From there, the course kind of sucks but will be good for me — road miles! We motored along the paved road out to Halfmoon road. Still doing some good miles and pace. Hitting mid-7s for some of it. It was too fast again for race day but it was good training effort. Merilee was parked again up ahead and pointed us off the road and onto the dirt section out to Halfmoon. Very small rolling hills in this section but we were a good portion into the run and I started feeling odd. I let my partner move on ahead and I took some time to walk, hydrate and eat. I hadn’t really done any of that until this point. Was too wrapped up in the run. My gut was suffering from that. Pretty much just a plain old bonk. Took some time to get it all down and start to reap the benefits of it. So mistake there — should have been on it earlier. Really was the low point of the day here. About 2 hours in and I had no energy. Figured a huge part of that was my 50 mile race a week prior. So was pretty disappointed here but knew that I would return. Got passed by packs of 2 through this section. I counted my place falling. Again, not a race but I wanted to see how I stacked up. Finally, I started bringing it back and was able to stay within reach of some folks and figured I had found my spot. In retrospect while writing this up, I still beat the goal pace by 2 minutes even though I would consider that section that day a total failure.
Distance: 6.74 miles
Avg 24 Race Finish Split: 1:17:00
My Split: 1:15:50
My Avg Pace: 11:15
Halfmoon to Twin Lakes
I was excited about this section of the run because we would be getting on the Colorado Trail and I had been on that before here while hiking Mount Elbert! Some familiar stuff. However, lots of rolling hills to get there. Sort of like the Boulder Mesa trail of Leadville. I ran the flats slowly, pushed a bit more on the descents, and focused on powerhiking the climbs. Stayed around a group of the same guys through all of this. They would often get ahead on the ups but I would come right back on the downs. Once the trail turned to more downs than ups, I started gapping them. I knew that at some point Twin Lakes would appear then there would be a nice drop down to town. The lakes finally appeared but the trail seemed to wind around forever before really getting us down. No one was around me again. I was running pretty solid again at this point as if the Halfmoon bonk never happened. I was totally in my groove. This seems to be my pattern post-bonk. Finally, I popped out and saw the other folks sitting at the aid station with a grill cooking food and a big cooler of ice cold soda and beer. I had completed the run.
Distance: 8.67 miles
Avg 24 Race Finish Split: 1:54:00
My Split: 1:48:04
My Avg Pace: 12:27
It was a great day to run. Never really got hot. Partly cloudy out. Really enjoyed being on the trails with other people with similar goals and various abilities. Much better than a boring solo run where I would have had to keep looking at maps. The trail was lightly marked and was still easy to follow. So how did I do?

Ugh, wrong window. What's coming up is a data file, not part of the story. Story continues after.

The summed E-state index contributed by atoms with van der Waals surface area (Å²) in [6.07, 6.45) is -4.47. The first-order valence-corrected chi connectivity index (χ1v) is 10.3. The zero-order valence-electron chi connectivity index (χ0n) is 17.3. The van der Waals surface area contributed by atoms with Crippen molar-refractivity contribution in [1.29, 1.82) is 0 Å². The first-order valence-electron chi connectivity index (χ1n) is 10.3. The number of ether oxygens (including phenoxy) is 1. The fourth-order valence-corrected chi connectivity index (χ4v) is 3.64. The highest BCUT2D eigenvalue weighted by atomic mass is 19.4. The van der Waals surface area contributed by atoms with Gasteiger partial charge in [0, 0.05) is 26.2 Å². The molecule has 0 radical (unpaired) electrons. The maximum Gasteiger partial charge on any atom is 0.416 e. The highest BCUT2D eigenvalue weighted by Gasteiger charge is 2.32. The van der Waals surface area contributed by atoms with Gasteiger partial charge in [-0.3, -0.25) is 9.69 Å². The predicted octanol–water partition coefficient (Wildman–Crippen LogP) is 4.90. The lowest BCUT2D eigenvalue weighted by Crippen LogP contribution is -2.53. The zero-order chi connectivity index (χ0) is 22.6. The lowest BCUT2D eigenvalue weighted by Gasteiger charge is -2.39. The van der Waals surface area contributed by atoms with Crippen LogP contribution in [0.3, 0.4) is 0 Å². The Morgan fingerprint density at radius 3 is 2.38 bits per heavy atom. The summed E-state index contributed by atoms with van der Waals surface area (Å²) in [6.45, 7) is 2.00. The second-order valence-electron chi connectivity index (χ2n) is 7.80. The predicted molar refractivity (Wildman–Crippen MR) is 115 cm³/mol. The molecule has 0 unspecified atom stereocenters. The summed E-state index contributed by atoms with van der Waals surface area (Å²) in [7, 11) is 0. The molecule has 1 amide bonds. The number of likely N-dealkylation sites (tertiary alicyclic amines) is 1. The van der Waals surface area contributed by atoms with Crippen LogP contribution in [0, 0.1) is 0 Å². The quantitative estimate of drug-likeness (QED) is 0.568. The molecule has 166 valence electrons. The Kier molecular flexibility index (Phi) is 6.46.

Distance: 25.39 miles
Avg 24 Race Finish Split: 5:07:00
My Split: 4:42:41
My Avg Pace: 11:07
Well, of course, anything that would have been greater than the goal split would have been bad news. That would have meant I had poor odds at the goal. So I beat it by about 25 minutes. That’s on a fresh but 50 mile race recovering body. Plus, I didn’t have to run the 2 hours from the start to May Queen, but those should be slow miles too. So I am pretty encouraged. If I do the reverse math and see what finishing time plays out for running at 5:07 for this section, it shows the 20:00 – 20:59 group. Hot damn. Lots more factors and strategy and needing to reserve on race day but I think this shows that the course record is safe for another year.
Other thoughts? I wore my hydration pack this time. Probably helped but I just plain forgot to drink. When I did, it was good and cold and I was able to consume a bunch. It didn’t really bother me other than the fact that it would have been nice to be in my normal uniform for more comfort. I definitely see needing to swap in and out of the pack on race day. Will give me a different feel over different portions. Possibly using the pack for more climbing sections and just a bottle on the descents. This portion of the course was very runnable for me.
Now that the running was done, I stripped off my shoes and relaxed with a Coors Light, a Powerade and a sandwich. Life was good. Runners were not exactly pouring in either. I checked the sheet and I had finished in 12th on the day. All the spots lost on that Halfmoon section really. A few more came in but then my phone rang and it was JV. He and Homie were driving by Twin Lakes in 5 minutes and could give me a ride. This is much much better than waiting and hour until they could fill a school bus for the ride to Leadville. So I went out, found the guys, and we drove back to Leadville. Hadn’t seen JV in a week or more so we had some catching up to do. Big talk about WS100 but it was still early in the day. They dropped me in Leadville at the pool. Kim came pulling up in the RV after successfully driving it out of May Queen into town. I grabbed a cold Mountain Dew out of the RV fridge and it was time for a swim. It was a great day. More running to come in the morning!
Goal pace times based on the Buckler pattern from over here.
I went 25.39 miles with an elevation gain of 2,933 feet in 04:42:41, which is an average pace of 11:07. Heart rate average was 153. View my GPS data on Garmin Connect.